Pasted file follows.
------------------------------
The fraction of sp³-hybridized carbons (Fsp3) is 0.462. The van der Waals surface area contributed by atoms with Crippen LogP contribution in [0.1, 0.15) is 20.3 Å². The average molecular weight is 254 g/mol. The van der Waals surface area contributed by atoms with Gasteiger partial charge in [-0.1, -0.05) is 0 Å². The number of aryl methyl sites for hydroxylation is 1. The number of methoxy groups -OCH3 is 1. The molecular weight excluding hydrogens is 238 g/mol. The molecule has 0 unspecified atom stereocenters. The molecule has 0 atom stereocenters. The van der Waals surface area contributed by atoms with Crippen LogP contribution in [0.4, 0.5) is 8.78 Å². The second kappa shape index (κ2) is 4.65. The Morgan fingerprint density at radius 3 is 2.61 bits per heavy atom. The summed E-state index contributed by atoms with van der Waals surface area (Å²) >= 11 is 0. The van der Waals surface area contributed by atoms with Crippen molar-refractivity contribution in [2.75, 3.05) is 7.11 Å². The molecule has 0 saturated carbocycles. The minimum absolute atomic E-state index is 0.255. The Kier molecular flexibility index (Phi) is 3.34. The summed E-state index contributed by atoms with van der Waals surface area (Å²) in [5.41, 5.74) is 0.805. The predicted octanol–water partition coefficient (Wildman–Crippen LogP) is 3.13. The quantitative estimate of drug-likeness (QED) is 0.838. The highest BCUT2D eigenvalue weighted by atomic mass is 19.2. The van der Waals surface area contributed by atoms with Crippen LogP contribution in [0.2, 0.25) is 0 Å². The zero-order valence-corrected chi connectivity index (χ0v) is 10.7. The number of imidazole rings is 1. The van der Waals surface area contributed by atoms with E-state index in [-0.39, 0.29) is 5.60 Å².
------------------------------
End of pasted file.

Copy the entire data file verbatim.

The fraction of sp³-hybridized carbons (Fsp3) is 0.462. The van der Waals surface area contributed by atoms with Crippen LogP contribution in [0.1, 0.15) is 20.3 Å². The average molecular weight is 254 g/mol. The van der Waals surface area contributed by atoms with Gasteiger partial charge in [-0.1, -0.05) is 0 Å². The number of aryl methyl sites for hydroxylation is 1. The number of methoxy groups -OCH3 is 1. The molecular weight excluding hydrogens is 238 g/mol. The molecule has 0 unspecified atom stereocenters. The molecule has 0 atom stereocenters. The van der Waals surface area contributed by atoms with Crippen LogP contribution in [0.4, 0.5) is 8.78 Å². The second kappa shape index (κ2) is 4.65. The Morgan fingerprint density at radius 3 is 2.61 bits per heavy atom. The summed E-state index contributed by atoms with van der Waals surface area (Å²) >= 11 is 0. The van der Waals surface area contributed by atoms with Crippen molar-refractivity contribution in [2.75, 3.05) is 7.11 Å². The molecule has 0 saturated carbocycles. The minimum absolute atomic E-state index is 0.255. The Kier molecular flexibility index (Phi) is 3.34. The summed E-state index contributed by atoms with van der Waals surface area (Å²) in [5.41, 5.74) is 0.805. The predicted octanol–water partition coefficient (Wildman–Crippen LogP) is 3.13. The quantitative estimate of drug-likeness (QED) is 0.838. The highest BCUT2D eigenvalue weighted by atomic mass is 19.2. The van der Waals surface area contributed by atoms with Crippen LogP contribution in [0.2, 0.25) is 0 Å². The zero-order valence-corrected chi connectivity index (χ0v) is 10.7. The number of imidazole rings is 1. The van der Waals surface area contributed by atoms with E-state index in [-0.39, 0.29) is 5.60 Å².